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English Violin Sonatas

Bantock Sonata for Violin and Piano No 3 - Dunhill Sonata for Violin and Piano,Op. 50 - Stanford Sonata for Violin and Piano No 1,Op. 11 Susanne Stanzeleit vn Gusztáv Fenyö pf
Fricker Sonata for Violin and Piano No 1,Op. 12 - Sonata for Violin and Piano No 2,Op. 94 - Rawsthorne Sonata for Violin and Piano - Vaughan Williams Sonata for Violin and Piano
Susanne Stanzeleit vn Julian Jacobson pf

Regis Portraits PCL2105

This is a wholly welcome re-issue on a Regis Portraits Classic twofer of two invaluable Cala CDs from the mid-'90s. There are two pianists partnering Susanne Stanzeleit but the new jewel case and its insert booklet (notes by Richard Whitehouse) give us no information as to who plays which; that omission compounded by the unforgivable sin of giving the pianists' names in small print, which is quite unacceptable for duo sonatas.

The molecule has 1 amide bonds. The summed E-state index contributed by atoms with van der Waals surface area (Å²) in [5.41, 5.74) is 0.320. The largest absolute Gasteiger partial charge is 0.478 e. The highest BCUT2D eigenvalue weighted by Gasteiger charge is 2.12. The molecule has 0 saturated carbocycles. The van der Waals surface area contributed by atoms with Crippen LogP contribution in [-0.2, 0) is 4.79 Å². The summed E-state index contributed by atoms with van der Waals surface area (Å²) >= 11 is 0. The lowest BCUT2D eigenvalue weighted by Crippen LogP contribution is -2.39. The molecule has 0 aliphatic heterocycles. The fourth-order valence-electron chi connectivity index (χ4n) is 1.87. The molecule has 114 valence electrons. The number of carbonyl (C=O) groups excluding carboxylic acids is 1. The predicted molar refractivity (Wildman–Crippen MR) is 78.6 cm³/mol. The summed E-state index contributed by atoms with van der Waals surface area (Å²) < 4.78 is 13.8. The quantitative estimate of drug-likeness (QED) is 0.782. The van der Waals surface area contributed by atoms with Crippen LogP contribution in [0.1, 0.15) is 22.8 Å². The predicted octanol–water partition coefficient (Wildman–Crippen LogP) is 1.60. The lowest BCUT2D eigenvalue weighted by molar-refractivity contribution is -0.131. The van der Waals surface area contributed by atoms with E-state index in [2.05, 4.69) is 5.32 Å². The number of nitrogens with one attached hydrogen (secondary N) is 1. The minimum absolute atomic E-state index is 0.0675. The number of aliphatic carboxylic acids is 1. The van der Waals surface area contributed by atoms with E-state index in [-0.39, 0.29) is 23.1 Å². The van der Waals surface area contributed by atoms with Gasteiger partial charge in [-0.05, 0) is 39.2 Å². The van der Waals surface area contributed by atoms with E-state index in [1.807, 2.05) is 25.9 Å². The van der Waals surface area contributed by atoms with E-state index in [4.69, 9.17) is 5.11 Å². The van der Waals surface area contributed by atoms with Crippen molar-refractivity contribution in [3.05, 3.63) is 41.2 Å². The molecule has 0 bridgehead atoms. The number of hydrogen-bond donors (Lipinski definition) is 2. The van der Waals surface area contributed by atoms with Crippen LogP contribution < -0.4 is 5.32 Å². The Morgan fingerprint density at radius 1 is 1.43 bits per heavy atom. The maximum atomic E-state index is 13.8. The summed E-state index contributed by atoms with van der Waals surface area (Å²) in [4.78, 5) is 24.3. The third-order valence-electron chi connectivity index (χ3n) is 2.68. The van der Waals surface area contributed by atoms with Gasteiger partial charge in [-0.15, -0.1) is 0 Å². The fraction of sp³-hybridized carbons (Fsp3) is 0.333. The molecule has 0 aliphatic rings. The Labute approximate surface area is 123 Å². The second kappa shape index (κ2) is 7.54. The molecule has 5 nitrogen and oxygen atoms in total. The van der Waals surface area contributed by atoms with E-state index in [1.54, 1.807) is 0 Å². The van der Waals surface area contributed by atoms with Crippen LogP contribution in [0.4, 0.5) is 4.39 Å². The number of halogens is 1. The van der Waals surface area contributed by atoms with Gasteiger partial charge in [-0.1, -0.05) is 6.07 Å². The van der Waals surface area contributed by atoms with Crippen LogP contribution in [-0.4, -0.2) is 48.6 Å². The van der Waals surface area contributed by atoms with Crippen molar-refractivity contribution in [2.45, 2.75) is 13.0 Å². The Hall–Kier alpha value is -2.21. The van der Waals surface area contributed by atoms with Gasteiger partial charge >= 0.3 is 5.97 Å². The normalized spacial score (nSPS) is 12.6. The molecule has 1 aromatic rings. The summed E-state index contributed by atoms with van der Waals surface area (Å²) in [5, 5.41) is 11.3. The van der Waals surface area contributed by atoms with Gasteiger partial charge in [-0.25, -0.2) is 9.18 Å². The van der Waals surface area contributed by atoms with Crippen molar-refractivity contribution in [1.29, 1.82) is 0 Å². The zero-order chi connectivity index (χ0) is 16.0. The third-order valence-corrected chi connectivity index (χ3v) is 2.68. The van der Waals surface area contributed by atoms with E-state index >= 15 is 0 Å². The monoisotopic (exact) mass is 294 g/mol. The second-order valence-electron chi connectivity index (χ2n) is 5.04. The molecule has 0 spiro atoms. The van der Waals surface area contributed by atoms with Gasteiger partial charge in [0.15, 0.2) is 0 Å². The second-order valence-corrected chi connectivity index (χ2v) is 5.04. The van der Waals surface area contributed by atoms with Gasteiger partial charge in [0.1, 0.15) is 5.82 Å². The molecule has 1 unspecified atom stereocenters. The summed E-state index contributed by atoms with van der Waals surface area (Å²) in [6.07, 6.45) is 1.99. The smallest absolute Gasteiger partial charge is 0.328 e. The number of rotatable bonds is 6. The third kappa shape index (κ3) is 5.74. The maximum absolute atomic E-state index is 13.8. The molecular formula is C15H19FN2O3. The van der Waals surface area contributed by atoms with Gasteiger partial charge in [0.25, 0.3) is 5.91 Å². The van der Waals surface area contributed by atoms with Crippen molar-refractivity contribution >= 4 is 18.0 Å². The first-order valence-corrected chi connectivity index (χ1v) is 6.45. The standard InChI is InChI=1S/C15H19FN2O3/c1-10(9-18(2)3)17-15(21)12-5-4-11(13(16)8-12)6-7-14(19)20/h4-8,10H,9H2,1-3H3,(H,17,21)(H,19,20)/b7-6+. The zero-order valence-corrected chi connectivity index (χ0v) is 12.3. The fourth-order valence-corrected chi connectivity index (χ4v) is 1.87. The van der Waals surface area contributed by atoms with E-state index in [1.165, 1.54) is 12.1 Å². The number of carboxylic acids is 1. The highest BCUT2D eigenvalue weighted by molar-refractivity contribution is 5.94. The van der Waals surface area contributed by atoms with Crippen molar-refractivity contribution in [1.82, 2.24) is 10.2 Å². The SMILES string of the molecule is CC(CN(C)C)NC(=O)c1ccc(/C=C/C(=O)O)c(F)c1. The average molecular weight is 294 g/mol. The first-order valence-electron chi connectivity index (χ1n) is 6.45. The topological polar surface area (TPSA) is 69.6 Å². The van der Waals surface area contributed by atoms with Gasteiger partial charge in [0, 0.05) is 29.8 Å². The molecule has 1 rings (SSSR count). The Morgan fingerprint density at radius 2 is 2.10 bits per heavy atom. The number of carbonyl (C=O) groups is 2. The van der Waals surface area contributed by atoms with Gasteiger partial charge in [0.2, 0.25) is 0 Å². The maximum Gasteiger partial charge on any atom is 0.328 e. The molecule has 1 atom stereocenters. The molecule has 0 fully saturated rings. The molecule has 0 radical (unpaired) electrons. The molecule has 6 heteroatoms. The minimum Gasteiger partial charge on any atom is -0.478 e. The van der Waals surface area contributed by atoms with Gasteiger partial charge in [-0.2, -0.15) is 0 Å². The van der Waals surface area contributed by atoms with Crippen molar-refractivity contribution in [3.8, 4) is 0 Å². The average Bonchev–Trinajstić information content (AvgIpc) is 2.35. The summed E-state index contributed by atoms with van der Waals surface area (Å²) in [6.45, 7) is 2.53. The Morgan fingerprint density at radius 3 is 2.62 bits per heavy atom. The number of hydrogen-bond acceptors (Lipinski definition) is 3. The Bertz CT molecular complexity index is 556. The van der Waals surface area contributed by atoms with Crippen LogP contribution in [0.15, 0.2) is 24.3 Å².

I heard the Dunhill first and liked it a lot; by coincidence, on the morning after Peter Sheppard Skærved (at a London concert premiering Thomas Simaku's string quartets) had ridiculed Thomas Dunhill for having castigated Grieg's quartet in his book Chamber Music: A Treatise for Students (1913).

Rather than my writing a detailed review here, I would prefer that you looked up Andrew Achenbach's comprehensive appreciation in Gramophone of what he considered outstanding recordings - most enterprising, generously full and admirably performed compilations: http://www.gramophone.co.uk/gramofilereview.asp?reviewID=9607060&mediaID=7081&issue=Reviewed%3A+Gramophone+7%2F1996

I enjoyed the Dunhill, which Achenbach describes as 'fluent and engaging, an impeccably crafted, highly mellifluous affair, featuring a central Adagio lamentoso of no mean depth and grave nobility'. Both the Bantock sonata here (1940) & Stanford's amiable earier one (1880) would also be good to hear occasionally in violin recitals. On the second disc, partnered by Julian Jacobson, I preferred the second of Fricker's sonatas (1987), from his later life in USA, but the work which really deserves to be in the regular repertoire is Vaughan-Williams' of 1954, which brings to mind his more powerful symphonies, Nos. 4 & 6, before returning to his meditative pastoral manner in the concluding Theme & Variations.

Peter Grahame Woolf